Friday, April 18, 2014     Volume: 28, Issue: 38
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New Times / Cuisine

Red king crab rules

BY KATHY MARCKS HARDESTY

If you love crab as much as I do, you’ll be eager to tackle the delicious big boy pictured above. And don’t let those sharp-spiked thick red shells scare you off. With the right kitchen pliers and sharp picks in hand, the shell easily breaks away to reveal its sweet and succulent meat. While many people love the richness of drawn butter and horseradish-tinged cocktail sauce, I think there’s nothing better than the subtle scent of a freshly cut lime squeezed over the crab meat. Ah, but there is one catch—there’s only one place on the Central Coast that features this unusual specialty: the Cracked Crab in Pismo Beach. 


NIMBLE HANDS
Chef Mike McGourty expertly cracks the huge red king crab like it’s child’s play.
PHOTOS BY DAN HARDESTY

Restaurateurs Mike and Kathy Lee have been offering this one-of-a kind treat for several years now. Mike discovered the popular red king crab while touring the Dutch Harbor in the Bering Sea. In fact, he still tries to go back annually because of his love for fishing and to stay connected with the fishermen who work a dangerous job. Dutch Harbor was featured on Deadliest Catch on Discovery Channel.

Admittedly, I’m a California native who believes nothing beats a fresh Dungeness crab during the peak of the season. For your information, their season is during the months without an “r,” May through August. I prefer Dungeness crab because its meat is so delicate and exquisitely sweet, it doesn’t require any kind of sauce to improve it. Sauces only mask the flavor of the Dungeness crab meat. In all honesty, I’ve never been impressed by the bland flavors of snow or king crabs in any form or manner. I wasn’t, that is, until I tasted the Alaskan red king crab at the Cracked Crab.

During a promotional tasting of the red king crab, Cracked Crab chef Michael McGourty prepared an epic meal to prove just how good it does taste. We began with a delicious appetizer of Morro Bay oysters with mignonette sauce that was nicely complemented by a zingy Tolosa 2013 Sauvignon Blanc Edna Valley. His creamy crab bisque laced with sherry and cayenne pepper was delicious with Tolosa’s 2012 no-oak chardonnay. The wine’s crisp fruit characters were a lovely contrast to the rich soup. The next course was king crab tails, which I’d never heard of before. On a Dungeness crab the tail-looking part is strictly shell, but the king’s tail is meaty and chewy like a clam, also tasty with the no-oak chard.

The grand finale was the introduction of the monster-sized red king crab at its full size. The chef said each leg weighs a pound. It was so succulent, and it tasted great with just a squeeze of the freshly cut lime. I was sold.

The red king crab is a native of the Bering Sea between Alaska and Russia. According to Wikipedia its species is Paralithodes camtschaticus, which has a carapace (body shell) that can reach a width of 11 inches and a leg span of 6 feet. It’s named after the color it turns when cooked, bright scarlet red. It is the most prized of the three commercial king crab species, which naturally makes it one of the more difficult ones to catch. Despite U.S. fishing controls there has been a constant decline in their growth as they were being fished out. And that’s why the fishing season is quite short. However, the population is growing again and jumped 9 percent last year.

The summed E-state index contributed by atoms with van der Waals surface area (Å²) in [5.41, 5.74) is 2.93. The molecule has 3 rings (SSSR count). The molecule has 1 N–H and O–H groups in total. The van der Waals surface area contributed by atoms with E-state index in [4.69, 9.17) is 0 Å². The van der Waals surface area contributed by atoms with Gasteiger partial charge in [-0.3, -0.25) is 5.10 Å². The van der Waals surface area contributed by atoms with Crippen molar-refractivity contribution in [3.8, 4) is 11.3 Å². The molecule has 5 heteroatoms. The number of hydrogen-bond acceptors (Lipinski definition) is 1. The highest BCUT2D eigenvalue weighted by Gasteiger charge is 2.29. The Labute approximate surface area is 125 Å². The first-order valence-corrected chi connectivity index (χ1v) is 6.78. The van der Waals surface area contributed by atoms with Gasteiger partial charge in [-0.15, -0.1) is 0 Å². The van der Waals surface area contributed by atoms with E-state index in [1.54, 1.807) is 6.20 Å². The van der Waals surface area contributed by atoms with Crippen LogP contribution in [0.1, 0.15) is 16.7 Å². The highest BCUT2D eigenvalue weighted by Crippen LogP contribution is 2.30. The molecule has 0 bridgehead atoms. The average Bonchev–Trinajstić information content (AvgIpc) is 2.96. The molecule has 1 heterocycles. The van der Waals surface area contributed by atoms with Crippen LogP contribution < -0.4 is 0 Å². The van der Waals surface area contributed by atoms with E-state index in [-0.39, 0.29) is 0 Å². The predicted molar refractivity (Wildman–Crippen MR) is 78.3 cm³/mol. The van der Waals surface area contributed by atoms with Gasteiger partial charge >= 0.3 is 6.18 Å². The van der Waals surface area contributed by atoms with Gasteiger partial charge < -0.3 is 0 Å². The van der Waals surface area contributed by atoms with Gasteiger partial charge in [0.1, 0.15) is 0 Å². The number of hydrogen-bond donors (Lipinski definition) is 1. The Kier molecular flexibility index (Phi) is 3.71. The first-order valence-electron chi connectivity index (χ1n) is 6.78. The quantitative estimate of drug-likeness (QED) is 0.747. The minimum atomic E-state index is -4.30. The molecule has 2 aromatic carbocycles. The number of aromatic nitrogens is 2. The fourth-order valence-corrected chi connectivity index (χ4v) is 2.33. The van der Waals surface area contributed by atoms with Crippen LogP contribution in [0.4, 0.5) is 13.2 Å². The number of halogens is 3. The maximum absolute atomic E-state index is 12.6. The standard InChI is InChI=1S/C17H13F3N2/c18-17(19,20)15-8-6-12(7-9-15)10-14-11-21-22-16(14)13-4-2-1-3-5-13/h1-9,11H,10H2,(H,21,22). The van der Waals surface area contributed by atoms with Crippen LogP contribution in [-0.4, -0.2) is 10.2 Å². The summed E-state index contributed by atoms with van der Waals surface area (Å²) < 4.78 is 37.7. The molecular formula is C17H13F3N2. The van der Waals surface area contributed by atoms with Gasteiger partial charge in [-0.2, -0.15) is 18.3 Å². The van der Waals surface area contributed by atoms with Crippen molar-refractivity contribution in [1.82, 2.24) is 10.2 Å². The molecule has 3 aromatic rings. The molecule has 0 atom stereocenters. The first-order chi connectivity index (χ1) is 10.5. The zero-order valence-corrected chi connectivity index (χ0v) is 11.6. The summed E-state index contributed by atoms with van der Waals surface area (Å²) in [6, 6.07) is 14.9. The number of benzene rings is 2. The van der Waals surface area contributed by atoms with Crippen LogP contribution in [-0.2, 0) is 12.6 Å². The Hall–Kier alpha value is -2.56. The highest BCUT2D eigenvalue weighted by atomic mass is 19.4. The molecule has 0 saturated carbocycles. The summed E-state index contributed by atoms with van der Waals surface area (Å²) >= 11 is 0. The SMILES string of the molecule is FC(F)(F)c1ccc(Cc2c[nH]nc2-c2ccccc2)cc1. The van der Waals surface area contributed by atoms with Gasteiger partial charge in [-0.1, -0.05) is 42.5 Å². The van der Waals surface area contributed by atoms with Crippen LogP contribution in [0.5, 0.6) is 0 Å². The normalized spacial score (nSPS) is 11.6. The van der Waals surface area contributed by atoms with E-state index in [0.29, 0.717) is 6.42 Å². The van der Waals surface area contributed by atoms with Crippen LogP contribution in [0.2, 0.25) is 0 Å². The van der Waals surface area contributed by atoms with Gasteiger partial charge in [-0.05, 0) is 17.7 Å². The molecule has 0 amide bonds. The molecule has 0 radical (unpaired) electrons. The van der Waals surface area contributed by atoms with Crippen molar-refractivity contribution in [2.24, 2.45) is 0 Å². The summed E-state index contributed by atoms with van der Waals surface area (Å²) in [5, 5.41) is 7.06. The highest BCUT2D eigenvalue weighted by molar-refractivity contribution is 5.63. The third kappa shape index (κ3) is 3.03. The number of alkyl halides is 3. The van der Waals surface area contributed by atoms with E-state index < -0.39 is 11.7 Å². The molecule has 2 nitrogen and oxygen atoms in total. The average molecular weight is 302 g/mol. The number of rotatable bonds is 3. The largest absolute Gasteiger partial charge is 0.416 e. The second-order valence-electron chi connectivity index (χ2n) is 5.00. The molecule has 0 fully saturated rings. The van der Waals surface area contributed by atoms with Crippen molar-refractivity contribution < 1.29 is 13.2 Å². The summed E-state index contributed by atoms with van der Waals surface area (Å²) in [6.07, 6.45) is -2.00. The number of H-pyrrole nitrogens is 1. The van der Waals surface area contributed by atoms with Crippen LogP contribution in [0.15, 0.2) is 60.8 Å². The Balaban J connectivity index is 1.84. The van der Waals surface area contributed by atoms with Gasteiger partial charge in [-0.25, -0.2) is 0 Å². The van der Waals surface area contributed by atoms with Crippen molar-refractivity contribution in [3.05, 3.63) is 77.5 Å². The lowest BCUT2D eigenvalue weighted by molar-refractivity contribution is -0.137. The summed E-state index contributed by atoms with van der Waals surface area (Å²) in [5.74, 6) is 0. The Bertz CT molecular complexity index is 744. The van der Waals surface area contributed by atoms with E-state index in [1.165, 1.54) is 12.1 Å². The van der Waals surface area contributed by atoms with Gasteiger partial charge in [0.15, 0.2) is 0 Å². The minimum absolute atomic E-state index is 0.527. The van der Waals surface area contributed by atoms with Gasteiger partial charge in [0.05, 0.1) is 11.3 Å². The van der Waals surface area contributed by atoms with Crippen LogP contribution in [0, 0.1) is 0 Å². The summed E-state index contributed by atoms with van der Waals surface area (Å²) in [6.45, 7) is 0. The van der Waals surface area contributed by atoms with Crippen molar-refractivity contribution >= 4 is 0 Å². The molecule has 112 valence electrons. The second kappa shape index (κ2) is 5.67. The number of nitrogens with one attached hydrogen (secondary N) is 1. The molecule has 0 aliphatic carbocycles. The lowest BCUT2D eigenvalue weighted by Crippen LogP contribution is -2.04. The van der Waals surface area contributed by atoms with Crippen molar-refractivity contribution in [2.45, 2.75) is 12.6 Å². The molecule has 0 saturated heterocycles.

CRAB A DUB DUB
The Alaskan red king crab, prized for its sweet crab meat, weighs an impressive 8 to 10 pounds each.
PHOTOS BY DAN HARDESTY

I was happy to hear Mike explain they only buy from an American fishing company in the Bering Sea that goes above the usual standard of quality. “We toured the entire plant to see their standards. They only take the male crabs, never the females. That’s because one male can fertilize 100 females, and most crabs are over 25 years old,” Lee explained. “We are their only domestic customer, and I’ve developed a relationship with the fishermen. Red king crab legs are filled with meat, unlike most other crabs. We pay extra to have them cooked and cooled in an icy bath before they are shipped to us. They are shipped with an icy coating to keep them fresh when they arrive here.”

Currently, the Cracked Crab is offering a great event, “Get Crabby in Pismo Beach.” It features a package deal from March through June, offering a mid-week, one night stay at the Cliffs for $189 (plus tax and resort fee), wine tasting at Tolosa’s tasting room, and a bucket of crab dinner with sausage, potatoes, and corn-on-the-cob at the restaurant. For reservations call 800-826-7827, while they still have space.


Get crabby
The Cracked Crab is at 751 Price St. in Pismo Beach. For more information, call 773-2722.

Chef McGourty, who often accompanies the Lees to Dutch Harbor, explained this is his ninth summer at the Cracked Crab. A native of Nantucket, he grew up cooking many kinds of fish fresh from the Atlantic Ocean. He’s making some exceptional dishes with the red king crab among other dishes, like Dungeness crab. It’s no wonder this seafood temple serves so many tourists and locals daily.

“Sustainability is a big issue here. We support domestically raised abalone, bakeries, wines, and brews. We are spoiled on the quality of ingredients we have around the county,” McGourty noted. “Fish isn’t salty from the ocean; it’s all about how you treat it. When you can taste the freshness, you know you have good quality.” 

Contact Cuisine columnist Kathy Marcks Hardesty at khardesty@newtimesslo.com.